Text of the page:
1) He is an embodiment of dharma, or righteousness
The world is a volatile place, prone to be thrown out of balance when those consumed by lust and greed accumulate too much power. Because of this, Vishnu, known as the god of preservation, is said to descend in various avatar forms, each with a unique role in helping to repair universal stability whenever it is needed.
The more extreme the manifestation of lust, greed, and power is, the greater the manifestation of love and goodness is required, and according to ancient texts, such a requirement came during the reign of Ravana, who was a tyrannical king of unfathomable proportions.
A slave to his senses, he was completely consumed by his desire to rule and control all, causing chaos and pain throughout the universe without anyone who could check him. To thus save the suffering and restore balance to the universe, Vishnu incarnated as Ram, a divine king who not only exceeded him in battle, but emerged as his spiritual counterpart, revealing that true strength comes not from an insatiable thirst for power, but from discipline aimed towards the good of all. As such, Ram is known as the perfect embodiment of dharma, or righteousness, whose timeless example shows what it means to selflessly perform one’s sacred duties, even at the cost of personal desires.
2) He is a symbol of devotion
Exiled to the forest after his step-mother forced her husband to banish him so her own son could inherit Ayodhya’s throne instead, Ram goes through an extraordinary series of trials and tribulations, each of which seems insurmountable, yet becomes possible through the incalculable power of love and friendship.
Famously depicted in Hinduism’s popular epic The Ramayana, the greatest of these challenges comes when Ravana, overcome by Sita’s (Ram’s wife) beauty, steals her away to his kingdom in Lanka. Scorched by the fire of grief and separation, Ram, assisted by his loyal brother Lakshman, embarks on a quest to find the love of his life, forging an alliance with the Vanaras, a powerful race of forest-dwellers who become won over by his extraordinary nobility, honor, and virtuous character. Especially captivated by Ram’s compassion, humility, and unconditional commitment to others, Hanuman, the strongest of them, evolves into his greatest devotee, performing one miraculous feat after the next in service to him and Sita.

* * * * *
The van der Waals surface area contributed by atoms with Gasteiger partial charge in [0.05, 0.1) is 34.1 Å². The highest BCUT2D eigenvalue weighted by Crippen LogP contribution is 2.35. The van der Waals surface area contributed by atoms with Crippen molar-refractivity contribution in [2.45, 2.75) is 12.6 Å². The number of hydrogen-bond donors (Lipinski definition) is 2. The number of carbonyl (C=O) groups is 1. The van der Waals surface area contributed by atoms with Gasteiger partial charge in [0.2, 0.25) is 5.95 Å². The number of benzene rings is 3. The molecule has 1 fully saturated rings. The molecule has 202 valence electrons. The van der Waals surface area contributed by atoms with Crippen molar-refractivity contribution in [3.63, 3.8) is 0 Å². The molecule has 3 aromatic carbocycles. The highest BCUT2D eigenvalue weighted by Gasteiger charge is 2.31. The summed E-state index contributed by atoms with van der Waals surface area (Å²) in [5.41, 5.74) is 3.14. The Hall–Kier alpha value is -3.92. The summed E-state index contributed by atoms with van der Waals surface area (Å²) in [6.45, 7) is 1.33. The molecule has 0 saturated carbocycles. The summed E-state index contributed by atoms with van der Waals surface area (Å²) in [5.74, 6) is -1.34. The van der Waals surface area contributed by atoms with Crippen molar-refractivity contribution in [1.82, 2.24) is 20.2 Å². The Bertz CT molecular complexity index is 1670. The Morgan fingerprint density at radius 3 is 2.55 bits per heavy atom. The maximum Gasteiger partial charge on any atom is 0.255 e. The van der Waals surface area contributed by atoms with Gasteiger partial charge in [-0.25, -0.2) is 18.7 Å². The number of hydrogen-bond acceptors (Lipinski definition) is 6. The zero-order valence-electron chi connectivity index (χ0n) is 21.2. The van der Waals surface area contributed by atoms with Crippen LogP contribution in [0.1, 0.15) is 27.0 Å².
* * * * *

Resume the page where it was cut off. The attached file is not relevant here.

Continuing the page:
Inspired by such feats, all drawn to Ram’s cause ride the wave of Hanuman’s dedication and sincerity to immeasurable heights, illustrating that at the core of dharma resides the inexorable pillar of devotion. Reaching its peak at the inconceivable love Ram and Sita share with each other, this wave continues to be ridden by followers all over the world, empowering them to serve the divine couple and their devotees in ways beyond what could have possibly been imagined.
3) He is an exemplar of spiritual pluralism
Though Ram is an object of immense devotion, worshiped by countless adherents over thousands of years, he is by no means the kind to monopolize the adulation. As devotion begets devotion, the reverence he receives is of the utmost ardor only because he is the greatest champion of it to all, including that of other gods, who have their own loyal followings.
When, for example, he was engaged in what turned out to be a long and arduous battle with Ravana, Ram, during a break in the fight, recited a prayer known as Aditya Hridayam, appealing to Surya, the Sun, for help. Experiencing an immediate change in his mind and body, which became infused with the deity’s radiant power, Ram took up his bow and re-engaged the enemy with renewed enthusiasm, bringing a conclusive end to Ravana’s reign of terror.